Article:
He recently parked his big yellow school bus for the last time after first driving one some 40 years ago for the Macon County school system. He began four decades ago by driving a bus full-time for a year, then several years as a substitute driver and finally 35-years of the full-time driving position.
When he first began driving he also hauled whey and fed hogs for a living. The morning and afternoon routes allowed him time to do other things in mid-day.
In the past few years he has hauled the children of some of the first students he carried on his route.
“The first year I drove the ‘Galen Station Wagon', ” he said, as if it were a brand ot its own. He describes the bus appearance like a suburban style Chevrolet. “It would hold 16" ( students), reminiscing about an earlier time when he would travel over White Oak Creek and Long Fork Creek and gather students for a drop off at Aubrey Dallas's store at Galen.
“Shorty Holland would pick them up there on the ‘big bus', ” he said. Mr. Louie would then pick up more students in the Galen station wagon from Cave Hollow and other areas on the way to the school.
School bus driving isn't for everyone. Like all drivers he witnessed many memorable events in his driving career. From time to time students would give him trouble, but his approach was the same to all. “I tried not to make no difference, I tried to treat kids the same.” he said.
He's been known to stop the bus and to take some to the principal where they would get, “a good talking to”.
The physical appearance of the buses has changed over the years, "the backs of the bus seats were once lower so you could see better," he said.
Louie was married to Edith Givens Dyer and they had three boys David, Stanley, and Jimmy.
Stanley has two girls; Rachel and Jessica, and they each have two children. Jimmy and wife Stacey have two boys; Hunter and Lucas, and two girls; Marah and Mateah.
After the death of his wife Edith he married Mildred Andrews, but was widowed again in 2006.
A common love for horses runs in his and his children's blood.
“I rode horses all my life,” he said. He owned “Ebony's Dude” for thirteen years, even winning the state show in the Saddle Pleasure class.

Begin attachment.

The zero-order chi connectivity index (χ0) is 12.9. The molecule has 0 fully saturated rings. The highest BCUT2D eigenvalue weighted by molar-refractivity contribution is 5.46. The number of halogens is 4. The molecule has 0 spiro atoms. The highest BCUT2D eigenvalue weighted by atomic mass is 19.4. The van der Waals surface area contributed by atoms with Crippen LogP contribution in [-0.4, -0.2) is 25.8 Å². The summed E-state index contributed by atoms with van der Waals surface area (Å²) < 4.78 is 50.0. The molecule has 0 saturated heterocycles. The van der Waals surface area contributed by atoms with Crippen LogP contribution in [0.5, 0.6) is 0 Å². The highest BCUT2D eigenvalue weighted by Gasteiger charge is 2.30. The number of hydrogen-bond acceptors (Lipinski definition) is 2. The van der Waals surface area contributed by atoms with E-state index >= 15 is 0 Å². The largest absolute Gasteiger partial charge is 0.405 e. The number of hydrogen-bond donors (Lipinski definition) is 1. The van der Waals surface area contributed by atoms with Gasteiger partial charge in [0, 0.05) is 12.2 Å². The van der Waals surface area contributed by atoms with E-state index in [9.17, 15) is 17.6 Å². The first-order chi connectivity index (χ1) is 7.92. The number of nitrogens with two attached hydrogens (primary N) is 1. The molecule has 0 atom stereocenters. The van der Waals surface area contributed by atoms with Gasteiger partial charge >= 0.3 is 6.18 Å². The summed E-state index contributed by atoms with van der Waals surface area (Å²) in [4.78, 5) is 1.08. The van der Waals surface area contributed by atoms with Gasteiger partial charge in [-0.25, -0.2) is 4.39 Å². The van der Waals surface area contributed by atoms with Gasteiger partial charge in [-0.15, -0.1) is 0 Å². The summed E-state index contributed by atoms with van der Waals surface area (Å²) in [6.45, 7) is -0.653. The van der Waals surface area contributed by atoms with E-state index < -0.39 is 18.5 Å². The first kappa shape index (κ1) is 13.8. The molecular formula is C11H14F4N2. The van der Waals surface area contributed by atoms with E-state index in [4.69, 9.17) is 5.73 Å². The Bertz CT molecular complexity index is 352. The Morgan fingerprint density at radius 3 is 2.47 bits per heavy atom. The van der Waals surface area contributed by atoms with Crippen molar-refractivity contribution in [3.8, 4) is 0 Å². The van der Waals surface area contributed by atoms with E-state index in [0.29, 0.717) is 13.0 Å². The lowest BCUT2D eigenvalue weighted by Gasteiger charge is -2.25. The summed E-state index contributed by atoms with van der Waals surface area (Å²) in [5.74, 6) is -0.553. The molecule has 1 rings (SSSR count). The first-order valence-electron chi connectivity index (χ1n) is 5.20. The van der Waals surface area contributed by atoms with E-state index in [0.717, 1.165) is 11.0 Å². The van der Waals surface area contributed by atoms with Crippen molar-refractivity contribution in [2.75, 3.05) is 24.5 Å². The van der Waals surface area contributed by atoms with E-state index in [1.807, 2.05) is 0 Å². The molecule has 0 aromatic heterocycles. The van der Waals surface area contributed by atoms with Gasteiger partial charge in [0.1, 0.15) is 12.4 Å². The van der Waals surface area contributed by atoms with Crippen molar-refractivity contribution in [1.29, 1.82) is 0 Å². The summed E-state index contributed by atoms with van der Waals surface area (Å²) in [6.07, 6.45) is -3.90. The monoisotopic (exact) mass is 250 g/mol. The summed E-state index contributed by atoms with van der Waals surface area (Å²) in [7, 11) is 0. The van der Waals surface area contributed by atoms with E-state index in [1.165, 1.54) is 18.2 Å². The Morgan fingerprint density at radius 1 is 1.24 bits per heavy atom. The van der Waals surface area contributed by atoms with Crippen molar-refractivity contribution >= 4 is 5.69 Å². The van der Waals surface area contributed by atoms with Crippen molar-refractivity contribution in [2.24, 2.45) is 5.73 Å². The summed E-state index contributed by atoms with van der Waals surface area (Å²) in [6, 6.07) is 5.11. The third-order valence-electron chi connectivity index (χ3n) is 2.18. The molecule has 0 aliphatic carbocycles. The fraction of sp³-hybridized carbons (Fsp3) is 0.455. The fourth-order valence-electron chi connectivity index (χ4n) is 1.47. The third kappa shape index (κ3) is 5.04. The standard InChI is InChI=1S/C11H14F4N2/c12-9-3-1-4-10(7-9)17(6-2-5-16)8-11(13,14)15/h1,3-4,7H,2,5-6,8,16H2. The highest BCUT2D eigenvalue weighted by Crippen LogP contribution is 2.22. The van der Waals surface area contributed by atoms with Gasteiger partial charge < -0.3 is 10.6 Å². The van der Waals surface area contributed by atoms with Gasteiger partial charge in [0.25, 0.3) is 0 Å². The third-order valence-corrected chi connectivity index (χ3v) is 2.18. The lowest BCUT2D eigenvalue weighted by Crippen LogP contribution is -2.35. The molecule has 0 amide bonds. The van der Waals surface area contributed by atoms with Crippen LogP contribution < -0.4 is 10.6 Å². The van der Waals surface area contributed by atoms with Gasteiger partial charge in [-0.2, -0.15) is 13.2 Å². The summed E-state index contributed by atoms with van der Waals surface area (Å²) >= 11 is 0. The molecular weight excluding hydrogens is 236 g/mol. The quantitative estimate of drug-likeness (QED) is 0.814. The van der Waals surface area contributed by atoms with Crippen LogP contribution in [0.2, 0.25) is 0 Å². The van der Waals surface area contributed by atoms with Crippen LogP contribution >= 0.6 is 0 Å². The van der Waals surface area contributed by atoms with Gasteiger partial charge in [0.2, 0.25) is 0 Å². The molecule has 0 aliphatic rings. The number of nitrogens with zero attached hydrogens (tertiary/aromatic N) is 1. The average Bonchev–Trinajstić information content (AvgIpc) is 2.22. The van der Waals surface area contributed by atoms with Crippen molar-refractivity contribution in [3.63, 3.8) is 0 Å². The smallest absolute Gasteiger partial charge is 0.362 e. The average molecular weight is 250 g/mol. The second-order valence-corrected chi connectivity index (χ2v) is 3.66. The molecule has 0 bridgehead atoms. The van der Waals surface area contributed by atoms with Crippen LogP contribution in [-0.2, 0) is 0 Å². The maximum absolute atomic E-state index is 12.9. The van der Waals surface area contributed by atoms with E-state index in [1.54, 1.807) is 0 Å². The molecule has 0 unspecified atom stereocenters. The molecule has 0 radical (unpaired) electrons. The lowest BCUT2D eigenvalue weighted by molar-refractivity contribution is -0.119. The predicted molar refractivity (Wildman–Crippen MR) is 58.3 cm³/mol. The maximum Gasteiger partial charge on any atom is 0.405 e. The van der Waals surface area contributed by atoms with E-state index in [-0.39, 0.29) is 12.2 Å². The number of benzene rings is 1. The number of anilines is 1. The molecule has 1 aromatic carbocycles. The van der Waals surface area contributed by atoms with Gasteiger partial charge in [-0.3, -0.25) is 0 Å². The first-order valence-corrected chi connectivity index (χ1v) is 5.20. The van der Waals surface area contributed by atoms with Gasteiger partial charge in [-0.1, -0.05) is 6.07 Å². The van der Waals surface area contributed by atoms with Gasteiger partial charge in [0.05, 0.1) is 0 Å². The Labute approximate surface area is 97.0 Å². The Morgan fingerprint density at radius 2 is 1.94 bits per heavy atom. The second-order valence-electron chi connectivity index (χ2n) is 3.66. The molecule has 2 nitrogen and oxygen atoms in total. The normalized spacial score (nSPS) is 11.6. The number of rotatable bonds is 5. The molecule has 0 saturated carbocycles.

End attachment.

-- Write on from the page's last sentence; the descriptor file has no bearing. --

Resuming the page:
“He's a good storyteller too," said Stacy, his daughter-in-law. “The boys say 'Big Dad has always got some stories to tell'." He and the boys enjoy the old western TV shows together.
Louie has known hard work. While driving the bus he grew tobacco, raised hogs, milked cows, and raised a garden.
“I don't garden much now, ” he said, though further discussion revealed he doesn't call raising turnip greens, squash, tomatoes, lettuce, mustard, and radishes, "much garden”.
He enjoyed the bus routine picking up students, transporting a load to and from the vocational school and the route home in the afternoon. “I ran four loads a day for 23 years,” he said with pride.
Louie feels that the work ethic of 40 years ago has changed much. He referred to a time when children had hard work to do after school and to a time when parents expectations of the children reflected clearly on those he carried morning and night. He says still, “The good outdoes the bad”.
The courthouse square whittler's bench and Ferguson's fruit market is his retreat now. "He hates that he's not gonna be driving the boys," said Stacey.
He will miss the bus and the laughter and the noise, and the occasional pranks he witnessed that gave a student or two the “special” front seat. But for now, he will whittle away, and tend his garden, and visit with the grandkids; it sounds like his plate is already getting full.
Some might say, "It is the end of something simple and the beginning of everything else."
Good Luck Mr. Louie!